The initiative of the Rijksmuseum in Amsterdam to change politically incorrect names of its exhibits is big news now.
NYT: The Rijksmuseum is in the process of removing language that could be considered offensive from digitized titles and descriptions of some 220,000 artworks in its collection. Words that Europeans once routinely used to describe other cultures or peoples, like “negro,” “Indian” or “dwarf” will be replaced with less racially charged terminology.
The museum’s management believes that black people coming to galleries would be offended by portraits of long-dead black people painted by long-dead white artists. I think that this assumption is very contemptuous of black people and is, in fact, racist. This belief assumes that black people are intellectually inferior: unlike white curators, black visitors are incapable of understanding that, sometimes, a historical artwork needs to be viewed in its historical context to be appreciated.
This theory of black people’s inability to come to terms with historical facts is justified by Martine Gosselink, a high-brow Dutch curator of the museum, through what she believes is a valid parallel with a nickname the Dutch are referred to by other Europeans.
First, I don’t see a problem here. People of Wisconsin, also called Cheeseheads, be they dark or fair-skinned, seem to have no objections to cheer-cheesing anytime, anywhere. Perhaps, a Wisconsin consultant could enlighten the Dutch on ways to embrace and enjoy it, rather than resist it.
Second, the curator exaggerates the offense. A cheese tasting room in Amsterdam openly invites visitors to “become a cheesehead” and no one complains that the slogan is cheesy.
Third, “Cheesehead” may represent an ethnic slur for the Dutch, but – come on! – the Dutch are famous for their cheese, and they make a lot of money out of it. It’s ridiculous to equate it with the offense contained in the word “Negro”, which reminds black people of the times when they were slaves and worked for food and not being beaten by their owners, staying destitute after decades of hard labour if they were lucky to survive.
The curator’s artless cheese vs.slavery analogy reminds me of a story a friend told me about her birth-giving experience.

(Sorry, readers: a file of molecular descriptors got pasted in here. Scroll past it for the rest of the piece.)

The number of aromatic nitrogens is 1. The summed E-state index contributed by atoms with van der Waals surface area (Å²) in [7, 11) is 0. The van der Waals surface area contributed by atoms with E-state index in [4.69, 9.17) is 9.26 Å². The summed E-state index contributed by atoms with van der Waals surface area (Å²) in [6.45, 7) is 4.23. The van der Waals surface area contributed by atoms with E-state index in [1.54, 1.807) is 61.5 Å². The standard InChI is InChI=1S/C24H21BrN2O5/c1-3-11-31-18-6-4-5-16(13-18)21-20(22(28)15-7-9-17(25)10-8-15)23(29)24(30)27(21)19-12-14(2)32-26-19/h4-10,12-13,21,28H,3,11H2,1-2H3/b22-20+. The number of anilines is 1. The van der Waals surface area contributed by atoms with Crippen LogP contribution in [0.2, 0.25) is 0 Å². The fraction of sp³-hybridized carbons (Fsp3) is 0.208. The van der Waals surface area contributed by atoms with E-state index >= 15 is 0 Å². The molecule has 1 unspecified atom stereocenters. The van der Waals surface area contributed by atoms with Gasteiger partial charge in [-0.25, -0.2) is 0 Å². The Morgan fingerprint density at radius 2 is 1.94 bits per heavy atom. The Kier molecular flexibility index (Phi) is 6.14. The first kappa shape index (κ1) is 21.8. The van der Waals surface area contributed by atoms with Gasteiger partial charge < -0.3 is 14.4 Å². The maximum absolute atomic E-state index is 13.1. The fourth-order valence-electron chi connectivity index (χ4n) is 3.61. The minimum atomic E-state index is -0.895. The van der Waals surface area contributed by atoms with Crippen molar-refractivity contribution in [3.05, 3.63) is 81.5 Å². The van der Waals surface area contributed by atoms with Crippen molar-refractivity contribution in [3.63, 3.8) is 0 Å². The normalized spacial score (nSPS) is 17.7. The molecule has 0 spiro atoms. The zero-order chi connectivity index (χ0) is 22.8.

She goes into labour; her hubby is at her bedside, holding her hand. While thrashing about in acute pain, she notices her husband’s suffering expression: he is, obviously, in agony, but is doing his best to hide it. She asks him through clenched teeth, “Darling, what is it? I can see you’re in pain!”. “Yes,” he answers, pointing at the elastic band of his disposable med cap, “it’s killing me. It chafes my forehead terribly!”
She started laughing so hard she pushed the baby out.
Yet, there is a voiceless minority group that might be actually offended by this anti-offense campaign. It is the group of dead artists whose artworks are being renamed.
Simon Maris made his name painting female portraits, and being a friend of Piet Mondrian.
At the time, black women were employed as domestic help or concubines, which was not hugely different from slavery. They were referred to as Negroes. They were being dehumanised by “scientists”, white elites, and common people. A year before the painting, Kipling’s The Burden of the White Man was published. Racism, that justified invasions and atrocities in “less developed countries”, was on the rise.
It was at this point that Maris painted a Negro-girl as a princess, bringing out her humanity for everyone to see.
It is not a young girl holding a fan. It is a brave statement that a Negro-girl is as beautiful, graceful, intelligent, and interesting as the most refined white lady.
I guess, Maris, and the girl he painted, would be deeply offended if they learned the title of the painting was changed to please…no, not “a million people deriving from colonial roots, from Suriname, from the Antilles, from Indonesia, and so on” of whom the curator pretends to care, but the curator herself.
Even though I can’t stop white liberal intellectuals in their pursuit of boasting to the world how liberal they are (no one, actually, can stop them), let me know if you agree or disagree with me on this particular case of liberalism mopping up [art] history.